AppearanceColonies of "Plerogyra sinuosa" are in the form of an inverted cone that may be as much as a metre across. The corallites in small colonies are monocentric and trochoid, but become flabellomeandroiid in larger colonies. The septa have smooth margins but are irregularly arranged giving the colony an untidy appearance. The costae on young colonies sometimes form lobes which develop spines. These spines then elongate and a new polyp develops, this budding method being an unusual occurrence among corals.
In the living coral, "Plerogyra sinuosa" has vesicles resembling bubbles up to 2.5 cm in diameter. These enlarge during the day but retract to a certain extent during the night to expose the polyps and their tentacles.
NamingCommon names for "Plerogyra sinuosa" include "grape coral", "bladder coral", "pearl coral" and "branching bubble coral".
StatusThis is a common, widely-distributed species in shallow reef environments. It is subject to the threats of climate change and destruction of its reef habitat common to other coral species, and the International Union for Conservation of Nature has assessed its conservation status as being "near threatened".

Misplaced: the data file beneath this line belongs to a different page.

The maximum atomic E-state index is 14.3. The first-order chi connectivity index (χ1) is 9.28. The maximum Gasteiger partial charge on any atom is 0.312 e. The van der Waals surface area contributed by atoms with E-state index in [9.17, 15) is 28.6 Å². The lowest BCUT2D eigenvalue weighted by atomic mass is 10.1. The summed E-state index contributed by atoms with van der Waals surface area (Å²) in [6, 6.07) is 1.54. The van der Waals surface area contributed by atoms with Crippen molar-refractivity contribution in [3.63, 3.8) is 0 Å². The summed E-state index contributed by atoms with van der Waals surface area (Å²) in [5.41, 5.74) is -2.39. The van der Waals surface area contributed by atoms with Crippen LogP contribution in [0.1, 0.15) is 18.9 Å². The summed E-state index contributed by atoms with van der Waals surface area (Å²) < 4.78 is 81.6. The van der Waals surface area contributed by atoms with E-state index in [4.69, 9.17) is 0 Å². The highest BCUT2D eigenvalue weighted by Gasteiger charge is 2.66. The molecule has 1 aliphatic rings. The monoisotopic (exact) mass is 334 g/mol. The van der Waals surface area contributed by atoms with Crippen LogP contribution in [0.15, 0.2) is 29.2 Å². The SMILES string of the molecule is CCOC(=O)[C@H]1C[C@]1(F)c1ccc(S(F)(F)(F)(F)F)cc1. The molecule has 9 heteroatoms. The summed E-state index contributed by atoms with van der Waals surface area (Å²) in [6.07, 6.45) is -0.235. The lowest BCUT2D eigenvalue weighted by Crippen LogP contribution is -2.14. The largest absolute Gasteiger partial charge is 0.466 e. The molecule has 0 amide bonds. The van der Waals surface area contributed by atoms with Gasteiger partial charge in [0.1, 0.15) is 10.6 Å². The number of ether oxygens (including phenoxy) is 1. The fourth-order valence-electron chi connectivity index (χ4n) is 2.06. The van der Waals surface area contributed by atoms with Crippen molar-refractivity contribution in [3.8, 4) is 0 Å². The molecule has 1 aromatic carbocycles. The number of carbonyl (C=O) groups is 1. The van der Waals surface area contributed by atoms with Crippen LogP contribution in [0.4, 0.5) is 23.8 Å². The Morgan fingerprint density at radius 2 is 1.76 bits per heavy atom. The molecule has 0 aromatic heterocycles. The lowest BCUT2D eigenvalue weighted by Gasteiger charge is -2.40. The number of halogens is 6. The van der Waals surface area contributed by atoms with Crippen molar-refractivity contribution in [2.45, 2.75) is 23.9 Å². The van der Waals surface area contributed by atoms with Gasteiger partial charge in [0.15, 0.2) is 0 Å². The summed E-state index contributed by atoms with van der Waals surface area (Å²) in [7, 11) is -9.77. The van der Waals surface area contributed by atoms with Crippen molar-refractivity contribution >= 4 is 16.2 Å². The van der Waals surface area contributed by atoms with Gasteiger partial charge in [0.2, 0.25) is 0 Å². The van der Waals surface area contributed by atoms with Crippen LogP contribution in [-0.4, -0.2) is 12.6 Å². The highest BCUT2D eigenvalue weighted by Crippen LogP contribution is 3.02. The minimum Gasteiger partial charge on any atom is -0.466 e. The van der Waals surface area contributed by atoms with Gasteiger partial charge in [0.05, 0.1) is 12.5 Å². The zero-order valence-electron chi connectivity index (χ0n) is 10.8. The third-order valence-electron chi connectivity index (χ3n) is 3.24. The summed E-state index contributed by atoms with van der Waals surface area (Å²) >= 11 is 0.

Behavior"Plerogyra sinuosa" is a zooxanthellate species of coral. It obtains most of its nutritional needs from the symbiotic dinoflagellates that live inside its soft tissues including the walls of the vesicles. These photosynthetic organisms provide the coral with organic carbon and nitrogen, sometimes providing up to 90% of their host's energy needs for metabolism and growth. Its remaining needs are met by the planktonic organisms caught by the polyps.
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